Georgia programs that provide child welfare services for kids who are under state supervision say they’ve been underpaid for years.
A memo from a state official agrees with them.
Cliff O’Connor, chief financial officer for Georgia DFCS, reported in the June memo, obtained by GHN, that those organizations providing child placement services and group settings for foster kids are not getting enough compensation from the state.
The memo, written in June, recommended the state close a 13.07 percent gap for these providers over three years, along with inflation adjustments, which would be 6.46 percent per year.
These agencies and organizations place foster kids in family or group settings, and run group homes of varying sizes for children in state custody. The DFCS memo followed a federal order for Georgia to review the adequacy of its foster care rates.
O’Connor’s recommendation was not included in DFCS’ formal budget proposal for fiscal 2018. “However, we have shared the recommendation with the governor’s office,’’ says DFCS spokeswoman Susan Boatwright.
These providers “are woefully underpaid,’’ says Ron Scroggy, executive director of Together Georgia, an alliance of organizations providing child welfare services.
“Providers have to raise money to cover the cost of this care,” Scroggy says.
He estimates that these providers serve 4,000 to 5,000 kids in foster care or group home situations.
More than 80 of these youth are served by Goshen Valley, which operates a boys’ ranch and other programs in Cherokee County, north of Atlanta. “All of my costs have gone up, and my reimbursement has effectively not gone up’’ over the past nine years, says John Blend, the founder of Goshen Valley. “It has been a significant struggle.”
The demand for these services has never been higher, Blend adds.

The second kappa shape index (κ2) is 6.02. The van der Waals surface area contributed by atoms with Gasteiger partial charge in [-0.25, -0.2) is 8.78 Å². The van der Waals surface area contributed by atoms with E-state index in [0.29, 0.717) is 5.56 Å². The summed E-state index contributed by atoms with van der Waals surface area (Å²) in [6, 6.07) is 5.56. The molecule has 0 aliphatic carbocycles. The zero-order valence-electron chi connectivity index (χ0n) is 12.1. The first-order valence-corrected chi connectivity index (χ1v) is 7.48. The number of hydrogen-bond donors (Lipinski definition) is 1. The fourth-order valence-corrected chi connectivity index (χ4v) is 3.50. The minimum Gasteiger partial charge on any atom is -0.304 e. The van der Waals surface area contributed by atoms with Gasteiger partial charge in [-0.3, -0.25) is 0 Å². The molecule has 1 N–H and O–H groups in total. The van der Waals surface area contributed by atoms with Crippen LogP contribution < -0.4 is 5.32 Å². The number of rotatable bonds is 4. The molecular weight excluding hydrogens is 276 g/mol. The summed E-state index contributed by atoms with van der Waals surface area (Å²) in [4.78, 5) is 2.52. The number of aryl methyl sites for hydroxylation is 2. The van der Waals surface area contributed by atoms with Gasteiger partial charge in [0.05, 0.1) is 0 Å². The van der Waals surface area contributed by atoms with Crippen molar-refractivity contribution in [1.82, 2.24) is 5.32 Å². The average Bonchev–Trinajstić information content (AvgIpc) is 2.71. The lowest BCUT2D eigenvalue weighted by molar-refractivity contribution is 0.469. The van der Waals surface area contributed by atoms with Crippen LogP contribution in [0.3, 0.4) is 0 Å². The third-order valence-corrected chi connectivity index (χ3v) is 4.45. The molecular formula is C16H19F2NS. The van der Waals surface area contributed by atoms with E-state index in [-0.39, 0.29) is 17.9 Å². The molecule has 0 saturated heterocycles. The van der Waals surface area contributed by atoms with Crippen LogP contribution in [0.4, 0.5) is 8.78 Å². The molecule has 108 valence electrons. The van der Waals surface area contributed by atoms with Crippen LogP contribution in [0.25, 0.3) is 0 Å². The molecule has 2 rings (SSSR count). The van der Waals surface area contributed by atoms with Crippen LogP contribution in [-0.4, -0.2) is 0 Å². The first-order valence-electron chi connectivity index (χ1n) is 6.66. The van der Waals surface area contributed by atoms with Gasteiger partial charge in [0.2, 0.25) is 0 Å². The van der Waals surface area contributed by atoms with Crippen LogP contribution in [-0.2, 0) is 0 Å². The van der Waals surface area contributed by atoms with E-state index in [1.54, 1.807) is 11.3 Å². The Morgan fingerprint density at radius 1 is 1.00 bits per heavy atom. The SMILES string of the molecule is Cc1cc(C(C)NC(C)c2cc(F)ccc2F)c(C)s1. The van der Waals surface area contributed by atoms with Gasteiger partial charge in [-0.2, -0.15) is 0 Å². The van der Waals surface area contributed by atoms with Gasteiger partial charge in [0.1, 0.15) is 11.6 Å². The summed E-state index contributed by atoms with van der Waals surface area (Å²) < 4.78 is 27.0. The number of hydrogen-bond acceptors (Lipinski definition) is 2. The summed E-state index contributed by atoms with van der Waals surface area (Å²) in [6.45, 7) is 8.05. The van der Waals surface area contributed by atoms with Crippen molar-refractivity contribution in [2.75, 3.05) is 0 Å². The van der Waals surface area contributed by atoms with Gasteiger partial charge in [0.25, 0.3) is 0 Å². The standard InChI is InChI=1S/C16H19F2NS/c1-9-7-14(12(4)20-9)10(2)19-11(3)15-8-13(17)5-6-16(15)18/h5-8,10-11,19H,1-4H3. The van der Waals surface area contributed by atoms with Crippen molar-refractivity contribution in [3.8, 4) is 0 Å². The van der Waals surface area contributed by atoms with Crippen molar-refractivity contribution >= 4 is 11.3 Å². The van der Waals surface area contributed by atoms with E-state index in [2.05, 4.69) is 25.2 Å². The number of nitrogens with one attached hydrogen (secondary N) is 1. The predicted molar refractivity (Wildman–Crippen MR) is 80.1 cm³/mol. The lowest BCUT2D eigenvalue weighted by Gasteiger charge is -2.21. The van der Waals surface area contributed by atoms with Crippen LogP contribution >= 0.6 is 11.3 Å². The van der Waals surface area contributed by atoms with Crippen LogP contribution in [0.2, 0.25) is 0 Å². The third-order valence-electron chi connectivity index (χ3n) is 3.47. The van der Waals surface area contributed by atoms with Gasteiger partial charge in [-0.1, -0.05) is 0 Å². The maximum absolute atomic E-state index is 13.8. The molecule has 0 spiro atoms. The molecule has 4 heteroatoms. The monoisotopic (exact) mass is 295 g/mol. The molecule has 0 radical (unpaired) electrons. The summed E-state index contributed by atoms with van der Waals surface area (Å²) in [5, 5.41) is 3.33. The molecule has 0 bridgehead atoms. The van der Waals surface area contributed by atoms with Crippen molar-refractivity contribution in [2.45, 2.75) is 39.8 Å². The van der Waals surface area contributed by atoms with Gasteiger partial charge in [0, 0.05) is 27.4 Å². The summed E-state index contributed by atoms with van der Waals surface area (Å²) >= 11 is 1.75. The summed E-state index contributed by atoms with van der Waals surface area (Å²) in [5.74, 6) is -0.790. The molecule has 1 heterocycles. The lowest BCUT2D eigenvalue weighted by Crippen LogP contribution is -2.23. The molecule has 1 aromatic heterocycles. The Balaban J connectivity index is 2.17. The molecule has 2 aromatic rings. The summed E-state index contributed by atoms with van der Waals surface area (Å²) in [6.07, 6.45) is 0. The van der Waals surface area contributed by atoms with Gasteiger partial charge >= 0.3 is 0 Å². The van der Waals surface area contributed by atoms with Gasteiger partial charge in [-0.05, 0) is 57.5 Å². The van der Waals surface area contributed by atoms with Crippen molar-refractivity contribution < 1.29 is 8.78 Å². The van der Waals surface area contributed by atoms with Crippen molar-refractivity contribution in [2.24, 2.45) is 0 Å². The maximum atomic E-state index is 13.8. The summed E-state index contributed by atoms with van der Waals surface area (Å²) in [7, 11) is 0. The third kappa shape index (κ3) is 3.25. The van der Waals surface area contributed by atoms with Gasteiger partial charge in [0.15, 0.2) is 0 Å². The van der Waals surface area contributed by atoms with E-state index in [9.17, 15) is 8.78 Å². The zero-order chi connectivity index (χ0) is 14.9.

Another child services organization, Atlanta-based Childkind, provides foster homes, case management and nursing for foster children who have complex medical care needs.
“Through the recession, rates going to providers have stagnated,’’ says Karl Lehman, Childkind’s president and CEO.
He says that in 2014, Georgia had the eighth-largest child population among the states, but ranked 25th in funding for child welfare.
“I understand that some organizations are financially stressed,’’ Lehman says. “If you can’t raise the money from the community, it makes it very difficult to provide the services.”
DFCS says these organizations received a 1.5 percent increase for the current fiscal year – that’s the only one in recent years other than a 3 percent increase in fiscal 2014.
The current rate structure has been in place since 2008, and while providers received small increases – 4.5 percent total during recent budget cycles – the rates have not increased enough to keep pace with inflation, Boatwright says.
“We will continue to work toward an equitable long-term resolution to this issue,” she says.
The state recently increased funding for caseworkers under DFCS after its large job vacancy rate and high turnover were reported.
GHN reported last year that additional DFCS workers had been hired, caseloads had dropped, and recommendations from a reform council were being enacted.
Georgia’s Division of Family and Children Services had been under pressure for some time, with high caseloads, stagnant pay and low morale among its workers. The especially horrific deaths of two children in recent years — which led to homicide cases — brought more public and legislative attention to the program.
“The state was in a deep hole’’ when it came to the number of caseworkers, Lehman says. The infusion of funding, he adds, “is helping a lot.”